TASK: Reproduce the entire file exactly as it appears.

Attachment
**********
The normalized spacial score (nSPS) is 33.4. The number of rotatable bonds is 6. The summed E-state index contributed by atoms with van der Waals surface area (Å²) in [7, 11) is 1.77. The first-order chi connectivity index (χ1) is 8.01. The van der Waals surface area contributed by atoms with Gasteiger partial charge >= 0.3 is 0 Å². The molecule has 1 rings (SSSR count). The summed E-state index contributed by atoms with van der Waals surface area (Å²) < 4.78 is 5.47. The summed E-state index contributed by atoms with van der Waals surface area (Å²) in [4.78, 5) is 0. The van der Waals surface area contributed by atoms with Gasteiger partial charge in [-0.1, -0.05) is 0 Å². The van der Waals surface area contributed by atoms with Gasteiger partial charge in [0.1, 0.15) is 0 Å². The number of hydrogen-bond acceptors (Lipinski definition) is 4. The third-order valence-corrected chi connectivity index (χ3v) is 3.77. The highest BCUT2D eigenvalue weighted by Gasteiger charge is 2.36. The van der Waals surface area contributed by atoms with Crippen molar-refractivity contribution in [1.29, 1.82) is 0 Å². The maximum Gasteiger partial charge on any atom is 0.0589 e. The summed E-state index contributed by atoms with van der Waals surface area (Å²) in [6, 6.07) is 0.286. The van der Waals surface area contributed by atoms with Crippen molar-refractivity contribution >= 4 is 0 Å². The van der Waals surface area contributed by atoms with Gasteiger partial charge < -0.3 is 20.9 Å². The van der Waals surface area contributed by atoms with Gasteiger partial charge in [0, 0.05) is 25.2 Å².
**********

The normalized spacial score (nSPS) is 33.4. The number of rotatable bonds is 6. The summed E-state index contributed by atoms with van der Waals surface area (Å²) in [7, 11) is 1.77. The first-order chi connectivity index (χ1) is 8.01. The van der Waals surface area contributed by atoms with Gasteiger partial charge >= 0.3 is 0 Å². The molecule has 1 rings (SSSR count). The summed E-state index contributed by atoms with van der Waals surface area (Å²) < 4.78 is 5.47. The summed E-state index contributed by atoms with van der Waals surface area (Å²) in [4.78, 5) is 0. The van der Waals surface area contributed by atoms with Gasteiger partial charge in [-0.1, -0.05) is 0 Å². The van der Waals surface area contributed by atoms with Gasteiger partial charge in [0.1, 0.15) is 0 Å². The number of hydrogen-bond acceptors (Lipinski definition) is 4. The third-order valence-corrected chi connectivity index (χ3v) is 3.77. The highest BCUT2D eigenvalue weighted by Gasteiger charge is 2.36. The van der Waals surface area contributed by atoms with Crippen molar-refractivity contribution in [1.29, 1.82) is 0 Å². The maximum Gasteiger partial charge on any atom is 0.0589 e. The summed E-state index contributed by atoms with van der Waals surface area (Å²) in [6, 6.07) is 0.286. The van der Waals surface area contributed by atoms with Crippen molar-refractivity contribution >= 4 is 0 Å². The van der Waals surface area contributed by atoms with Gasteiger partial charge < -0.3 is 20.9 Å². The van der Waals surface area contributed by atoms with Gasteiger partial charge in [0, 0.05) is 25.2 Å².